Houston — The Houston Grand Opera, finally returning to the Hurricane Harvey-ruined Wortham Theater, chose an opera about another homeless wanderer, Wagner’s epic The Flying Dutchman. But unlike the cursed anti-hero of Wagner’s brooding and dark tale, who has to be in exile for seven years, were only in an improvised sort-of theater for one season.
For some odd reason, Wagner’s operas are rife with bizarre settings these days. The set of the recent production of Dutchman in Dallas enclosed the entire stage is what appeared to be a huge metal box. The only good part is that it functioned as a Rudy Vallée-style megaphone and really projected the voices out into the theater.
Here, the set was what looked like a laundry because of the women constantly trying to fold sheets. It was a lovely effect as they tossed them repeatedly in the air but they never seemed to get them folded. The place is supposed to be full of spinning wheels. The women’s chorus sings an entire number in praise of the ladylike art of spinning. But just like there aren't ships, or docks to hold them, there isn’t a spinning wheel in sight either. Still, the women sing about them while sitting at what looks like pedal-driven sewing machines.
The set works better when the action moves on shore but it is hopeless trying to be not one ship, but two. One is an ordinary ship and the other is the cursed Flying Dutchman with its red sails and black masts. The erstwhile chorus first hoists a white sail-like fabric and then later they hoist a red one. But no one believes they were ships, let alone different ones.
Oh well, theater is all about the suspension of reality and you have a challenge here.
Costumes are an odd mix of periods. The Dutchman is in a red raincoat and what looks like either sunglasses or a Wotan-like eye patch. Maybe that is because he has been underwater, and away from the sun, for seven years. Fortunately, the music is glorious from its thrilling start to its ethereal finish.
This opera has a lot of standing around and singing. Director Tomer Zvulun tries to juice it up with a lot of movement—crosses to nowhere in particular and lots on kneeling and. He also tries to give it some visual interest with S. Katy Tucker’s mostly unsuccessful video projections. They put a too obvious face on Wagner’s text. You mention clouds and they suddenly appear. Waves? Here they are. It wouldn’t have been so irritating if it wasn’t so intrusive and ever present, not to mention fuzzy and in muddy black and white occasionally drenched in red. However, a clever, albeit grisly, touch was turning the Dutchman’s crew into bald zombies. Fortunately for Senta, the Dutchman himself remains a mysterious stud.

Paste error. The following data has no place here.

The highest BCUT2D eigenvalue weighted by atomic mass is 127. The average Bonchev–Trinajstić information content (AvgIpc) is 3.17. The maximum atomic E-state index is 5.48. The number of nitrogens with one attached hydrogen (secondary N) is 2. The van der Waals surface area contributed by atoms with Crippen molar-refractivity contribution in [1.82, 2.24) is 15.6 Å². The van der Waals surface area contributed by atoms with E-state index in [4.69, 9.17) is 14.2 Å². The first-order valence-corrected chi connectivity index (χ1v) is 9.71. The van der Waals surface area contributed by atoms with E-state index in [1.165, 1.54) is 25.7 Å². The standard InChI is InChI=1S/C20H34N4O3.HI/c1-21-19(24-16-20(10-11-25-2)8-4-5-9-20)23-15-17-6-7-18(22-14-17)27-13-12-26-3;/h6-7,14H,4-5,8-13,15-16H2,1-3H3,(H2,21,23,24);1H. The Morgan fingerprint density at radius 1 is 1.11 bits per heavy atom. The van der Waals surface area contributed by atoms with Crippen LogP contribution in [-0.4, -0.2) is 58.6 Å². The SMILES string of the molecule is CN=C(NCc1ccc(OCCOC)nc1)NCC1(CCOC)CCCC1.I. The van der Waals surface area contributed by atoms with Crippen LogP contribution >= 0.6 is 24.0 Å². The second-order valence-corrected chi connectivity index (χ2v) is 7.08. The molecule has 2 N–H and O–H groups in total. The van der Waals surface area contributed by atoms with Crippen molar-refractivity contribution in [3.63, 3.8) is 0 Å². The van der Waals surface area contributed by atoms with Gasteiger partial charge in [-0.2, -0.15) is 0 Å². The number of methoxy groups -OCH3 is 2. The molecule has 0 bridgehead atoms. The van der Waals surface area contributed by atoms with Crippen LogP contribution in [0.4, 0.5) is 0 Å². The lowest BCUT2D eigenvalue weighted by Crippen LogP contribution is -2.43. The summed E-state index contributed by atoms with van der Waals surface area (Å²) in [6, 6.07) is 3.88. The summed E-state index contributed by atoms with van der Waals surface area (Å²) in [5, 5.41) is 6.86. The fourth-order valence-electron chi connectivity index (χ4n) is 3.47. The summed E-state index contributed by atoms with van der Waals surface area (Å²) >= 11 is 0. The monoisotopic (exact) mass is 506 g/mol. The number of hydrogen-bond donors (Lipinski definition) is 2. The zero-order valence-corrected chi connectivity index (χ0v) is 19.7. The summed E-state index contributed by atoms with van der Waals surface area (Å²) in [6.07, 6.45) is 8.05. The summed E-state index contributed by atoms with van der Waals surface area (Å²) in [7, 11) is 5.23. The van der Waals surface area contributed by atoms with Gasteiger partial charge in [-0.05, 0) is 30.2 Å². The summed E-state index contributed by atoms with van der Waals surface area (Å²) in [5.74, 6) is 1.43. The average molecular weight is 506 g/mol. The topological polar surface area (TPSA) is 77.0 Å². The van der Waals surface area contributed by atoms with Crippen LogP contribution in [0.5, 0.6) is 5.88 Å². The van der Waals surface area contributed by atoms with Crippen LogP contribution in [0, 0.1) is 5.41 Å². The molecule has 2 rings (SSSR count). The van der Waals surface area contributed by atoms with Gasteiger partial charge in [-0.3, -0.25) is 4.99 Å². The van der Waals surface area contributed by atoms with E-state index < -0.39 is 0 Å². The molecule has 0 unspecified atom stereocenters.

The creaky plot is relatively simple, if not a little bit silly. Satan cursed the Dutchman for blasphemy and, as punishment, he has to spend seven years in underwater exile. The curse can only be lifted by the faithful love of a virtuous woman, which he has been unable to find in centuries. Fortunately, the storm drives him into Daland's ship and later, his homeport. He and Daland hit it off and the desperate Dutchman immediately offers Daland treasure for the hand of his yet-to-be-seen daughter, Senta. The greedy Daland readily accepts. After all, she is his to sell to anyone he choses, right?
It is a lucky break for her father that Senta is already in love with the Dutchman because of his pathetic story and a picture of him that happens to be on the wall. When Daland arrives with the Dutchman in tow, it is her lucky day. But it is not such a lucky day for her ardent boyfriend, the huntsman Erik. The Dutchman eavesdrops their interaction and assumes that she is already being unfaithful, just minutes after her declaration of eternal love. He leaves, in anger, to go back to his ship and another submerged seven years. But Senta saves the day. She sacrifices herself by jumping into the sea after him and then we see them embracing in heaven.
(Since there is no shore, ocean or ship, she jumps Tosca-like out of a window at the top of the set.)
As the Dutchman, the Polish baritone Andrzej Dobber is a stern presence. His dark voice helps him with his characterization of a cold and totally unlovable man. Senta, portrayed by the American soprano Melody Moore, doesn’t care: she is in love with the legend and its neurotic drive towards suicide. As her avaricious father, the Icelandic bass Kristinn Sigmundsson is chilling with his heartless willingness to sell her to such a high bidder. His deep voice is perfect, especially when put in service of his buffoonery.
As her suddenly deserted boyfriend, Erik, played by Eric Cutler, shows off a real leading man tenor voice perfectly suited to Wagner’s demanding music. As the unreliable steersman, HGO Studio Artist tenor Richard Trey Smagur gives Cutler a run for his money in the tenor class.
But the real star of the production is HGO Artistic and Music Director Patrick Summers. He leads the score as Wagner intended, in one long act. Summers takes the entire two-and-a-half hours to build this wondrous score from the opening fanfare of doom to the eventual heavenly apotheosis at the end. At the Oct. 27 performance, the orchestra responded with equal intensity and the time seemed to pass by much more quickly than in other productions that are clumsily divided into two acts. In Summer’s capable hands, the music, which is really proto-Wagner, sounds more like the composer at the top of his game. The questionable set aside, this is a terrific production of an early Wagner opera that still remains in the repertoire.